top of page
  • Writer's pictureKarev

The Mic Council: The New Era Of Hip-Hop Is Political

When Hip-Hop first started to catch it's wave of acknowledgement it was to save people from the streets and to bring the party back to people that had to go without from society. The 1970s and especially the Reagan Era of America in the 1980s saw the inner city become a desperate place filled with crime and the cries for acknowledgement from the government and higher ups in society to know there are people that need help in this country and their voices need to be heard to heal the racial and economical divide that still exists in this country today. In the 70s and 80s though the social and political climate was changing due to technology and the many wars on people of color due to economics, racism, and policies driven to keep the people in need voiceless.

Hip-Hop started out in the park, the went to the house parties, and soon navigated itself into mainstream life. Hip-Hop was on movie screens and on the TV screen in the home bringing you the stories of men and women from all parts of the United States of America and around the world who had voices that needed to be heard. We saw and heard stories of police brutality, poverty, love, social disparity, and positive self imagery that went against the belief of those who chose to define the Hip-Hop generations as deviants, unworthy to be recognized in pain or in joy as the movement of society shifted towards the beat of a new tempo.

The rise of Artists like Public Enemy, X-Clan, Wise Intelligent, Paris, and of course 2PAC, to name a few of many, brought conscious thought to the formation of Generation X's thoughts as we danced to the thought and creativity of messages in music, while upholding the HBCU and mainstream education practices this country taught us. Yet, it is Hip-Hop that continued to fuel our desire to be more.

We saw the rise of business moguls in the music industry like Master P, and Jay-Z. We saw the rise of educators like Marc Lamont Hill, Questlove and 9th Wonder. We saw ladies take their places in power following the lineage of power established like Silvia Robinson as business women that own media and are leading the culture into a new age of beauty and wisdom in the money field of life. With all of that we as a Hip-Hop culture and movement still have yet to crack into the needs of its' people until recently.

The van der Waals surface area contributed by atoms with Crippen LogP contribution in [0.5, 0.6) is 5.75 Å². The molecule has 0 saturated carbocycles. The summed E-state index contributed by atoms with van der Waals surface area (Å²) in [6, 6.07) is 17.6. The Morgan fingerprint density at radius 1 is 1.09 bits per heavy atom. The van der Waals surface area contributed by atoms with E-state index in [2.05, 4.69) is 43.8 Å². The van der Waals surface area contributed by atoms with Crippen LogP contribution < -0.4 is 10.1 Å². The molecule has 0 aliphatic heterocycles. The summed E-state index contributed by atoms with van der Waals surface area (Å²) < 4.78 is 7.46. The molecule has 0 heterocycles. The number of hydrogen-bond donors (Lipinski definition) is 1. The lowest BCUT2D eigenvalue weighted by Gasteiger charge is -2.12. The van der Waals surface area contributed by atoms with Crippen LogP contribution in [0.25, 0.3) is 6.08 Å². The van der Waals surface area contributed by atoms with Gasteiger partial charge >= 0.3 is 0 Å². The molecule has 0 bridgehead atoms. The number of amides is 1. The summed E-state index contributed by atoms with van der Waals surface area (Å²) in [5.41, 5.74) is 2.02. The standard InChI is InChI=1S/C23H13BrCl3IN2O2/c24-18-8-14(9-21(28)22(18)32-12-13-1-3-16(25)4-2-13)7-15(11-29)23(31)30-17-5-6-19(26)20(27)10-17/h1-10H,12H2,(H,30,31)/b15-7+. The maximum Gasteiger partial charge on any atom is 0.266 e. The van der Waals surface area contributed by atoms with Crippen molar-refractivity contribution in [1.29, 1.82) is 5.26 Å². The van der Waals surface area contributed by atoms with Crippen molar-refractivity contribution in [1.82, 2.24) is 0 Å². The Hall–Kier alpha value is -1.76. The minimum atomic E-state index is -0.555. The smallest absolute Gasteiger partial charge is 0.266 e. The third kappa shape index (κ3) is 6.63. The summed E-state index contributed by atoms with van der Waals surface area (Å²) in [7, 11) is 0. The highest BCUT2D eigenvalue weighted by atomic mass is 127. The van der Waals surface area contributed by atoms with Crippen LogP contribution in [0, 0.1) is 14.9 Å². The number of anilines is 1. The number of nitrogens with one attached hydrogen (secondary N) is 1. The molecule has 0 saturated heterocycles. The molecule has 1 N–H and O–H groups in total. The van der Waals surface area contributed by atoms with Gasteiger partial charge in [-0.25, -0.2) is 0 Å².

With the rise knowledge in the world and Generation X taking over in the power sections of society. Hip-Hop has transcended from art and music for a certain demographic into the number 1 selling and celebrated genre in the world. Hip-Hop is in media of course, but also in education and now in the most important arena in the world, Politics. 2 men that we celebrate for moving into this arena are Andre "Noodle" Rainey and Dupre' "Doitalldu" Kelly.

Andre Rainey has served as Mayor of Peekskill, NY and is growing his political career into moving into higher levels of government as well. His gift for Hip-Hop has been giving people the view of where he is from and being a voice for those people on beats. With classic songs under his belt like 'Stroll On' featuring Big Snuff (RIP), the MC Noodle Noo gave people a 1st hand perspective of not letting the world tell you who you are or what to be by leaving negativity behind. Taking his life experience and lessons learned from life and representing the people that did not have their voices heard, Mayor Rainey takes his Hip-Hop and MC art from the booth to the political assembly fighting for the children that need a differing view of what Hip-Hop is and can be when used for the good of the people. While still releasing music, Mayor Rainey is fighting for the minds and the inspiration of the children of his community to see that Hip-Hop is not only glamor with posts, likes and streams attached to it. Hip-Hop can also be serving the community, protecting others and ensuring rights for the generations to come so all people can have pride in their community and the future generations can go even further off of the moves that have been made before they were handed over the charge to lead society into its' new direction. Salute to Mayor Rainey and his journey into NY Assembly and his political career.